Dinner at The Sushi Bar (facebook. #04-28, Far East Plaza) was, in the end, a happy affair. L grumbled at first about how the prices compared with Sakuraya Fish Market, but was later won over by the quality of the sashimi – fresh and sweet.
It was not without a tinge of sadness though that it became obvious that we had little in the way of common topics of conversation now, despite being roaring good friends a decade ago. I should have found a way to talk about my current intellectual obsessions – but they probably aren’t L’s cup of tea anyway…
Was chatting with NC tonight about my frustration at how discussions about moral theory fall into the same problems as that regarding the existence of God. And while it is easy to state the negative – what moral theory must not be based on (usually, Organised Religion), it has been more difficult for philosophers to state positively what common objective morals are (Dworkin’s morons?) and how they can be derived. All efforts trip themselves up with a priori presumptions.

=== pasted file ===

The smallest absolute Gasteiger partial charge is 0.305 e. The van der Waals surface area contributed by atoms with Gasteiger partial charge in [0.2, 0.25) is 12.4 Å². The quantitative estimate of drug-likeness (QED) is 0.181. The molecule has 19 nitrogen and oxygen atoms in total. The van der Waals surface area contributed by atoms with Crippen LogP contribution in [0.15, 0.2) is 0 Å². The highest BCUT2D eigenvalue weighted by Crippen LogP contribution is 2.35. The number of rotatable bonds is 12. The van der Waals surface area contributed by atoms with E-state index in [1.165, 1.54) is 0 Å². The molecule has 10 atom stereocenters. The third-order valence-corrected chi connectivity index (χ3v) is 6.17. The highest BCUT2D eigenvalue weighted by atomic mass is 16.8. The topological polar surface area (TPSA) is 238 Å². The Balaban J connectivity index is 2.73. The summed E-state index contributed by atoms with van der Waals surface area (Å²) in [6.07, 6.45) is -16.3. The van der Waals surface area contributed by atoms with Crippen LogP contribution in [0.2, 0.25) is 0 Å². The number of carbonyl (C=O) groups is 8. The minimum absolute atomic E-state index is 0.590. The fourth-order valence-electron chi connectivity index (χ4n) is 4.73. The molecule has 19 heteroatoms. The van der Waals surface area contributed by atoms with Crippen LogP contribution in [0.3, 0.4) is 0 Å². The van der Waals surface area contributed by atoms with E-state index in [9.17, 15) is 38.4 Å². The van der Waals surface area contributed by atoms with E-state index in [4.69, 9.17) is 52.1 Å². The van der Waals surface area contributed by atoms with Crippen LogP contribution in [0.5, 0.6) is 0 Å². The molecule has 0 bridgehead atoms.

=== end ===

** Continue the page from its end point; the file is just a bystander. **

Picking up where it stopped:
NC claimed that one can speak of moral theory without referring to ultimate values, and sent me over to Stanford Encyclopedia of Philosophy’s entry on justice in public reason. The objections in paragraph 7 articulated much of my own views on the theories. NC also recommended John Rawls’ early Outline of a Decision Procedure for Ethics.
Sadly, none of this was satisfactory. The strategy of a procedure for ethics is questionable: after all is this “reasonableness” that the “competent” judge is to have? What is the “rule of common sense” that he is to apply?
It comes back to the fact that there is a inviolable three-way nexus between ontology, epistemology, and ethics (of which, I assume, moral theory is part). Any heuristic device needs to address all three of these guardians. There is no point trying to trying to prohibit the use of divine revelation if one runs into problems of a similar kind using human reason. Does this mean that most discussions must inevitably be apologetic and evangelistic?
“Look, mate. It’s not that I want to bring religion into the public square, but how can we even begin to talk when you think you have complete autonomy to construct your own idea of right and wrong, and I insist that only God determines what is right and wrong? Therefore, we need to talk first about who’s mad and who isn’t.”